Usually when I read a passage of Scripture in class and ask “what’s the main idea?” I hear crickets. Learning to summarize the main idea of a paragraph of Scripture is tough work but pure gold for all who study, especially teachers and preachers. Once you encapsulate the central truth of your passage, you can begin to see how the rest of the paragraph builds on that concept. Doing this will save you time in the long run, and will help your hearers understand the big idea and follow a logical progression of thought. Here are a few tips to get you started, and a brief example of how it works from 1 Corinthians 13.
Use a good English translation written in paragraph form. If you like the KJV, at least find one that has the paragraphs clearly marked. Most translations are written in paragraph form. Bold the verses that begin paragraphs or use pilcrows ( ¶ ) for paragraph markers.
Don’t cheat by using study Bible or a Bible where they’ve already summarized the paragraphs.
Read the paragraph several times and don’t get bogged down with every detail. Try to understand the driving thought of the paragraph.
Write out the main idea in a couple of sentences, in 50 words or less.
Once you have the main idea, look back through the paragraph for thoughts that support that idea.
You might see that some Bible translations break up the paragraphs slightly differently. Don’t worry, this is simply because paragraphs are thought units and there’s a little wiggle room for where to break them up. Just find a trustworthy Bible that you can understand and start there.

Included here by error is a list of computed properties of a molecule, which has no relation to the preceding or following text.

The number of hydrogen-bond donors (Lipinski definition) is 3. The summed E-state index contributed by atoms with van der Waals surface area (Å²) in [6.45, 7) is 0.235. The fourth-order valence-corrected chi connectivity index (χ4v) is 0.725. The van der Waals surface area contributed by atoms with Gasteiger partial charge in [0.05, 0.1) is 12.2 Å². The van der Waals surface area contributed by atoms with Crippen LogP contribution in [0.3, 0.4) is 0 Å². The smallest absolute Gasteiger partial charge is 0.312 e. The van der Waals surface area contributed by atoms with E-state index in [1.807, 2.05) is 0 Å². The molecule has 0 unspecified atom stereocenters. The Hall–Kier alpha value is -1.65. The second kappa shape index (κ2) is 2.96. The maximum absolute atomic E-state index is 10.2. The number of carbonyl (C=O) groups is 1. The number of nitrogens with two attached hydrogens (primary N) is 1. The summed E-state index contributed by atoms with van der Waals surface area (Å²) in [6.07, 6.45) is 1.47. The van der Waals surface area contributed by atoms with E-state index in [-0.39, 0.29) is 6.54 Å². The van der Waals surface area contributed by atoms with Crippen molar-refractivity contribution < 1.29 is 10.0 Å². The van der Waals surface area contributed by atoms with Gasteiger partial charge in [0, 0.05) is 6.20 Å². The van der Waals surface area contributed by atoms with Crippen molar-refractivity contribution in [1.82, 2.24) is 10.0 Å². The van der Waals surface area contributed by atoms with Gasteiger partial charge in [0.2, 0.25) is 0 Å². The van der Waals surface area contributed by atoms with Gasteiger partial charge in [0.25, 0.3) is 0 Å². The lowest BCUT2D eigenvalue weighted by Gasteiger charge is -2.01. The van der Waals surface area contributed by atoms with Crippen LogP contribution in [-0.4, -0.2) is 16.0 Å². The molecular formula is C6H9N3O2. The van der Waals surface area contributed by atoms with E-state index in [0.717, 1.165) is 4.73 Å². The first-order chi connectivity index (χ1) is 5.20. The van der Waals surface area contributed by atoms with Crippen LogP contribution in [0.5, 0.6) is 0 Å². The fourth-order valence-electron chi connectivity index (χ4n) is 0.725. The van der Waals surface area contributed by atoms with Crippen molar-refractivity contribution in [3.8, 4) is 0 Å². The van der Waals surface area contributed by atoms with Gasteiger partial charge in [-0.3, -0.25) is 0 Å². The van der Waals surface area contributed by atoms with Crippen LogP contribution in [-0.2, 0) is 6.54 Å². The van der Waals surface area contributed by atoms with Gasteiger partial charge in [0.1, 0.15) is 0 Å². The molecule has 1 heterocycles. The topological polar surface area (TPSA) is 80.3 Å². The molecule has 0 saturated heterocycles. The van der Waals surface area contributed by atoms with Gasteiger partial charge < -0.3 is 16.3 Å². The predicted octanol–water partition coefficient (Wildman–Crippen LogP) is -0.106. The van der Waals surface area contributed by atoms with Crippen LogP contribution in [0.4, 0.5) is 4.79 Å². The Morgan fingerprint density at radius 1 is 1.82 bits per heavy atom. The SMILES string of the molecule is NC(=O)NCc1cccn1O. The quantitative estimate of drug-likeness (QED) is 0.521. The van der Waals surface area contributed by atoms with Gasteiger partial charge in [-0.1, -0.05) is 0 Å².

Example: 1 Corinthians 13
Paragraph 1: Verses 1-3
1 If I speak with the tongues of men and of angels, but do not have love, I have become a noisy gong or a clanging cymbal. 2 If I have the gift of prophecy, and know all mysteries and all knowledge; and if I have all faith, so as to remove mountains, but do not have love, I am nothing. 3 And if I give all my possessions to feed the poor, and if I surrender my body to be burned, but do not have love, it profits me nothing.
Main Idea: No matter how gifted we may be in word or deed, if we use these gifts without love we are not profitable.
Support: It’s possible and probably that many people use spiritual gifts without the Spirit of love.
Support: All spiritual gifts derive their value from the disposition of love.
Paragraph 2: Verses 4-7
4 Love is patient, love is kind and is not jealous; love does not brag and is not arrogant, 5 does not act unbecomingly; it does not seek its own, is not provoked, does not take into account a wrong suffered, 6 does not rejoice in unrighteousness, but rejoices with the truth; 7 bears all things, believes all things, hopes all things, endures all things.
Main Idea: Love is active positively and negatively.
Support: 7 things love is or does.
Support: 8 things love is not or does not.
Paragraph 3: Verses 8-13
8 Love never fails; but if there are gifts of prophecy, they will be done away; if there are tongues, they will cease; if there is knowledge, it will be done away. 9 For we know in part and we prophesy in part; 10 but when the perfect comes, the partial will be done away. 11 When I was a child, I used to speak like a child, think like a child, reason like a child; when I became a man, I did away with childish things. 12 For now we see in a mirror dimly, but then face to face; now I know in part, but then I will know fully just as I also have been fully known. 13 But now faith, hope, love, abide these three; but the greatest of these is love.
Main Idea: Many gifts assist the church as she grows up into maturity and as she gains clearer vision but one gift never fails and abides forever, love.
Support: Temporal gifts
Support: Eternal gifts
Support: The greatest gift
Take it one step further and chart the main idea of each paragraph in a small book of the Bible like Jonah or Philippians. When you’re finished you will have a concise outline of the entire book showing the progression of the book. You will also lay the ground work for multiple teaching lessons.